In the last article I briefly touched on the science of steroid use and explained why it’s important to seriously consider doing things naturally. However, whether you’ve been training for a while or are just getting into it, you may be having trouble seeing the results you so desperately desire. This write up will touch on the basics you need to reach your goals.
The most important lesson anyone can teach you about personal fitness is to be consistent. This applies to everything. And at the risk of adding too many clichés in this article, you really do need to consider fitness as a way of life rather than just a goal. Sure, it’s important to set micro goals to feel a sense of achievement. However, you need to be consistent in your diet, your type of training, and of course the frequency with which you train in order to see results. Failing to do so means you won’t progress, or will do so at a very slow rate.
It All Starts in the Kitchen
Another cliché that holds true is that 90% of your gains start in the kitchen. In the same vein, this also applies to those looking to cut weight, boost strength, or just be healthier overall. You are what you eat of course, and you won’t be setting any records if you don’t fuel your body with what it needs to perform in the manner you seek. As a starting point you can use a macronutrient calculator which can tell you how many proteins, carbs and healthy fats to consume per day based on your activity level, age, weight, height and goals.
Proteins are usually fairly set in stone at around 1-1.5g of protein per pound of bodyweight regardless of your goals; with the variants being the number of carbs and fats you consume. Added to this are the micro nutrients. This means the vitamins and minerals, types of fat you consume and so on. Consider lean meats for protein (i.e. chicken), complex carbs (i.e. brown rice, whole wheat, oats etc.), and healthy fats (i.e. salmon, avocado, nuts, seeds etc.).
Choosing the Right Workout Routine
Many people just starting out don’t really have a program and just start using equipment at their gym in a seemingly random order. It’s important you consider your goal. If you are going to cut fat, then cardio needs to play a more important role in your routine. Cardio is vital regardless as heart health should always be a priority, but when it comes to burning calories you have the choice of steady state cardio or high intensity interval type training. Both work well, you can use a mixture of the two or choose the type that you enjoy the most (remember ‘consistency’). Weight training also burns calories and it’s important you don’t forsake this either to ensure you don’t lose muscle, or at least begin to tone up as you lose weight.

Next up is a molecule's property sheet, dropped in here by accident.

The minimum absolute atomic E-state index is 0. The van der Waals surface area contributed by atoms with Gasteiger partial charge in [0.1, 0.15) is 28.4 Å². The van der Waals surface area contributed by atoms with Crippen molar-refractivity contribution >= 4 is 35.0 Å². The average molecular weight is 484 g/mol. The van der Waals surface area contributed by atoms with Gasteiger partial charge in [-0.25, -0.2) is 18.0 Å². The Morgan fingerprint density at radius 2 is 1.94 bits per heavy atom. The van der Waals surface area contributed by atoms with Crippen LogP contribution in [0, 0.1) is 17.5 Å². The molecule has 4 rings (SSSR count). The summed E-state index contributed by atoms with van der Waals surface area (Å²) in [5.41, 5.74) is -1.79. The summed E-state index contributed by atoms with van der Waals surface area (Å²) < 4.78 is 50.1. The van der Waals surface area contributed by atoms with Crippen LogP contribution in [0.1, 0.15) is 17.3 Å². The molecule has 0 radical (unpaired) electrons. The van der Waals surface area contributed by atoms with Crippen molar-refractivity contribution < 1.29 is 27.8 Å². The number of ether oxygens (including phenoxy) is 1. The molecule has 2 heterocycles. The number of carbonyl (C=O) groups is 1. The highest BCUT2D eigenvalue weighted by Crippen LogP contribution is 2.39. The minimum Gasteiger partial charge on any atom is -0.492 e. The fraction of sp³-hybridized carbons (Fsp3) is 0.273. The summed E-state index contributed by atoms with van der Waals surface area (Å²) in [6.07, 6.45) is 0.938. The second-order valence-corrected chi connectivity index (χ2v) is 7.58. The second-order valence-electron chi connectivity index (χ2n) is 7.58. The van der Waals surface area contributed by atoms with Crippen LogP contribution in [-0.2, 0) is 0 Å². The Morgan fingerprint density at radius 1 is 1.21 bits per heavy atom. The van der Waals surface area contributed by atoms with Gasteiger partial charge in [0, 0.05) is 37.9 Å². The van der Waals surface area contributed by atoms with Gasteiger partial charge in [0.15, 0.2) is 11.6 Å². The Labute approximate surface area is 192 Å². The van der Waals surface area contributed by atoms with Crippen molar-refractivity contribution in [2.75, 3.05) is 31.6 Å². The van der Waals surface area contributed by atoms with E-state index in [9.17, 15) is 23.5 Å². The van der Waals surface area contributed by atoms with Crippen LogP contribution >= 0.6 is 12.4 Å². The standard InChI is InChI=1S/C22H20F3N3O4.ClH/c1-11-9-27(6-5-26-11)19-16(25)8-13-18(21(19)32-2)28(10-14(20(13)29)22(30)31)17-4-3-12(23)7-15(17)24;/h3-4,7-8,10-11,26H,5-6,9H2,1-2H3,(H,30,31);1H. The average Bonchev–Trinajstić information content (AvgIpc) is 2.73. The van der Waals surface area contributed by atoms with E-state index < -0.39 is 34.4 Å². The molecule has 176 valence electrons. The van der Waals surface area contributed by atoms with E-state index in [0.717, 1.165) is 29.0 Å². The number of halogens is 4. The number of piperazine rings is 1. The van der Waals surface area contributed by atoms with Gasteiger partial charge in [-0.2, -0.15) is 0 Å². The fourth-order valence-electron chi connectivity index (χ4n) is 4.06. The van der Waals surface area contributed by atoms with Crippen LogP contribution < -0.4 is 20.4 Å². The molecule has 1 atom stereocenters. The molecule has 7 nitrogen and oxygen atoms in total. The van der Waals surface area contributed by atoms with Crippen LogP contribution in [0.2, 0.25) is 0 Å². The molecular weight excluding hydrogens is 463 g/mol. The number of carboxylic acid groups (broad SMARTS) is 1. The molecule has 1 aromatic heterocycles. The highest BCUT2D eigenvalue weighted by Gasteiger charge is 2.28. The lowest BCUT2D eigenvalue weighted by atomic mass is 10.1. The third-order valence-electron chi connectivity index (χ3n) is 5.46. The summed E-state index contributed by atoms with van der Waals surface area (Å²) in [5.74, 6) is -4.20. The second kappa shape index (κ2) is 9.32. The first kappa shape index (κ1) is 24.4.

If you goal is to bulk up, then in addition to light cardio your goal is to use hypertrophy training. This means using higher reps. For instance, Dwayne Johnson is known to often use a 4 set x 15 rep routine for many of his exercises. For the most part though, it’s recommended to use sets of 3 or 4 x sets of 8-12 reps to see optimal muscle growth. Many people use lower reps with compound exercises and then higher reps with finishers or isolation exercises. For instance, perhaps 4 x 8 for a barbell chest press, followed by 3 x 15 for chest flyes.
When it comes to building strength, then your goal isn’t necessarily to use as many reps as possible but to improve how much weight you can lift. The most popular routine for those looking to build strength is 5 sets x 5 reps. Those who use this program often stick to compound exercises (which should ideally be used by everyone regardless of your goal) such as the bench press, squat, deadlift and shoulder press.
Supplements that can Help
While this article is about how to get fit naturally, sometimes it is necessary to get a little help. The most popular supplements include:
Protein – In order to reach your high protein consumption goals you will likely need to add a protein supplement to your diet. The most popular and cheapest is whey protein which is fast acting, though you get casein (slow acting which is good before bed), isolate (a more pure form of whey protein), blends (which are a mixture), and of course countless others.
BCAAs – Known as branched chain amino acids, there are some amino acids that your body can’t make and are necessary to consume through diet or supplementation. Amino acids are important for protein synthesis and can also help you avoid catabolism while training (breaking down muscle).
Creatine – The other most common supplement is creatine which can help improve performance by helping improve the amount of ATP (adenosine triphosphate ) you have in your body. Without going into too much detail, ATP is necessary in order for the body to provide energy to muscle cells. By using creatine it’s possible to add an extra one or two reps to your sets which can lead to greater muscle growth.
Of course, everything here can be broken down into a science of its own. In addition to that fact, everyone is different so what might work for someone else may not work for you. Do you research and experiment to see what your body responds best to. However, just remember to give yourself time before changing things up as it’s a long road and can take many years before you really begin to understand yourself.